“When I first came to Houston I was actually studying for my MCAT so I wasn't really prepared or wanting to have a research tech job,” Alozie said. “But once I actually got the opportunity here in Houston and realized I would be playing professional soccer, I realized that the MCAT was definitely going to have to be put on pause and I would need to fill that medical void that I had.”

Early on in her time in Houston, that void was more evident than ever, as Alozie felt she had too much free time on her hands when she only had to manage the schedule of a professional soccer player.

“In pre-season, I didn't have this job. So once we were done with morning session, done with weights and everything, I kind of felt like I was just doing nothing. I was just sitting at home, watching Netflix shows, or doing solo sessions with a trainer every other day but for the most part I felt like I was just wasting away because we had so much free time I felt,” Alozie said.

In order to fill that void, she went to a trusted advisor from Yale who was a Principal Investigator in a lab she worked in then. He connected her with a close friend in Houston and from there she wound up applying for the position as a lab technician.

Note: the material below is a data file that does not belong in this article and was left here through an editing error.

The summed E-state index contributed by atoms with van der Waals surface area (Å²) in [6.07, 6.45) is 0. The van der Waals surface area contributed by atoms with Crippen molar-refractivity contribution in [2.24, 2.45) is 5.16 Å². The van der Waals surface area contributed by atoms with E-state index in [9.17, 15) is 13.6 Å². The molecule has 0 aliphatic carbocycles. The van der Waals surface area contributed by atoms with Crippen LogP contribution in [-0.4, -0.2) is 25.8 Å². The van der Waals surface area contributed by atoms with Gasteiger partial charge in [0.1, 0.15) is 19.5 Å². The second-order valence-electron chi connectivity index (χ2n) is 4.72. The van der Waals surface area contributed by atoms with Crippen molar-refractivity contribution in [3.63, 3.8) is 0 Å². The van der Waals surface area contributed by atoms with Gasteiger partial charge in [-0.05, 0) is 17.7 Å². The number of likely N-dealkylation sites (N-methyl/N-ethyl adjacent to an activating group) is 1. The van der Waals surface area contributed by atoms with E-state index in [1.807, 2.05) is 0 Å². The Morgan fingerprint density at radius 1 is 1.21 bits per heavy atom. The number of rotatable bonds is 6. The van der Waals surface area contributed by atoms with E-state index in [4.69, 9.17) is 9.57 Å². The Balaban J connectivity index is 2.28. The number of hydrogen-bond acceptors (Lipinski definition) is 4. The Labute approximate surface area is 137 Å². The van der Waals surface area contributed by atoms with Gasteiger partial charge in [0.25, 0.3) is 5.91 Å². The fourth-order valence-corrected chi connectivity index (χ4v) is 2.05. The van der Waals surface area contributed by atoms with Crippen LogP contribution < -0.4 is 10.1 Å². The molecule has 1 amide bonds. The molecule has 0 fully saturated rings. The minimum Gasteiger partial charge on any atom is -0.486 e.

When she first applied, Dr. Alexandra Stevens, the doctor who has oversees Alozie at the hospital, had no idea about her soccer career. That however, did not stop Michelle from standing out above the competition.

“I was really taken by her application and her resume, and did not know she was playing for the Dash when I reviewed her application,” Dr. Stevens said. “On the initial phone interview, I was really amazed by Michelle’s academic history and having balanced such an all-consuming athletic life in addition to being incredibly intelligent and having all of the qualities we are looking for in lab.”

Unfortunately for Michelle, the lab she applied to was only looking to hire full-time staff at the time. Michelle wanted to work in medicine so badly that she actually considered it, but quickly realized “that would’ve been insane.”